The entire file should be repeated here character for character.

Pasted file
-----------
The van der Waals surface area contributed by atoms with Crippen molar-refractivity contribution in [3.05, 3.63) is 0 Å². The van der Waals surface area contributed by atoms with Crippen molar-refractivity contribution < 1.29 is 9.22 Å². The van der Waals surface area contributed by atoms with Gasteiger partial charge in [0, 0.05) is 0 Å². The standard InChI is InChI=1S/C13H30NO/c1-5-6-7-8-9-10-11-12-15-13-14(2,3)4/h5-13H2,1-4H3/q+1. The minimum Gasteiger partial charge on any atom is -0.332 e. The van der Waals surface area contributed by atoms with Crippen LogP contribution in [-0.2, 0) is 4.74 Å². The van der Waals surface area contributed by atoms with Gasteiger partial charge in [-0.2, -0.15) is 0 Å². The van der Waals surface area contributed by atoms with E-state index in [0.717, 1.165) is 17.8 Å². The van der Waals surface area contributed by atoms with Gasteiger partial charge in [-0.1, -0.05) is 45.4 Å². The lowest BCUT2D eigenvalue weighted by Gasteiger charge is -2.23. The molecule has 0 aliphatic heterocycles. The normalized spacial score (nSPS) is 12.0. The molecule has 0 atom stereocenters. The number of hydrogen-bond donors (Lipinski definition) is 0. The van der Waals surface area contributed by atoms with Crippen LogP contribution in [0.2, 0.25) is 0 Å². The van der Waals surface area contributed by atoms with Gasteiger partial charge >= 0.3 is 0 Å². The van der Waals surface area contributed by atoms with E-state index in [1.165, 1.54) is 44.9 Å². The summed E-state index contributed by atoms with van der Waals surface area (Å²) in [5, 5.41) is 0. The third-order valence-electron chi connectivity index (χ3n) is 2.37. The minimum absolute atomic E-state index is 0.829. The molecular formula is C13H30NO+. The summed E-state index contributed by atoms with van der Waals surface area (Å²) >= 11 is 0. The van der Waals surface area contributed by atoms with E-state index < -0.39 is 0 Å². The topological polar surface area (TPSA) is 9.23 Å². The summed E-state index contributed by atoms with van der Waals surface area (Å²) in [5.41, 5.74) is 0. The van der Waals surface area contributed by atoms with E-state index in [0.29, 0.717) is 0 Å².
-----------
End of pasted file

The van der Waals surface area contributed by atoms with Crippen molar-refractivity contribution in [3.05, 3.63) is 0 Å². The van der Waals surface area contributed by atoms with Crippen molar-refractivity contribution < 1.29 is 9.22 Å². The van der Waals surface area contributed by atoms with Gasteiger partial charge in [0, 0.05) is 0 Å². The standard InChI is InChI=1S/C13H30NO/c1-5-6-7-8-9-10-11-12-15-13-14(2,3)4/h5-13H2,1-4H3/q+1. The minimum Gasteiger partial charge on any atom is -0.332 e. The van der Waals surface area contributed by atoms with Crippen LogP contribution in [-0.2, 0) is 4.74 Å². The van der Waals surface area contributed by atoms with Gasteiger partial charge in [-0.2, -0.15) is 0 Å². The van der Waals surface area contributed by atoms with E-state index in [0.717, 1.165) is 17.8 Å². The van der Waals surface area contributed by atoms with Gasteiger partial charge in [-0.1, -0.05) is 45.4 Å². The lowest BCUT2D eigenvalue weighted by Gasteiger charge is -2.23. The molecule has 0 aliphatic heterocycles. The normalized spacial score (nSPS) is 12.0. The molecule has 0 atom stereocenters. The number of hydrogen-bond donors (Lipinski definition) is 0. The van der Waals surface area contributed by atoms with Crippen LogP contribution in [0.2, 0.25) is 0 Å². The van der Waals surface area contributed by atoms with Gasteiger partial charge >= 0.3 is 0 Å². The van der Waals surface area contributed by atoms with E-state index in [1.165, 1.54) is 44.9 Å². The summed E-state index contributed by atoms with van der Waals surface area (Å²) in [5, 5.41) is 0. The third-order valence-electron chi connectivity index (χ3n) is 2.37. The minimum absolute atomic E-state index is 0.829. The molecular formula is C13H30NO+. The summed E-state index contributed by atoms with van der Waals surface area (Å²) >= 11 is 0. The van der Waals surface area contributed by atoms with E-state index < -0.39 is 0 Å². The topological polar surface area (TPSA) is 9.23 Å². The summed E-state index contributed by atoms with van der Waals surface area (Å²) in [5.41, 5.74) is 0. The van der Waals surface area contributed by atoms with E-state index in [0.29, 0.717) is 0 Å².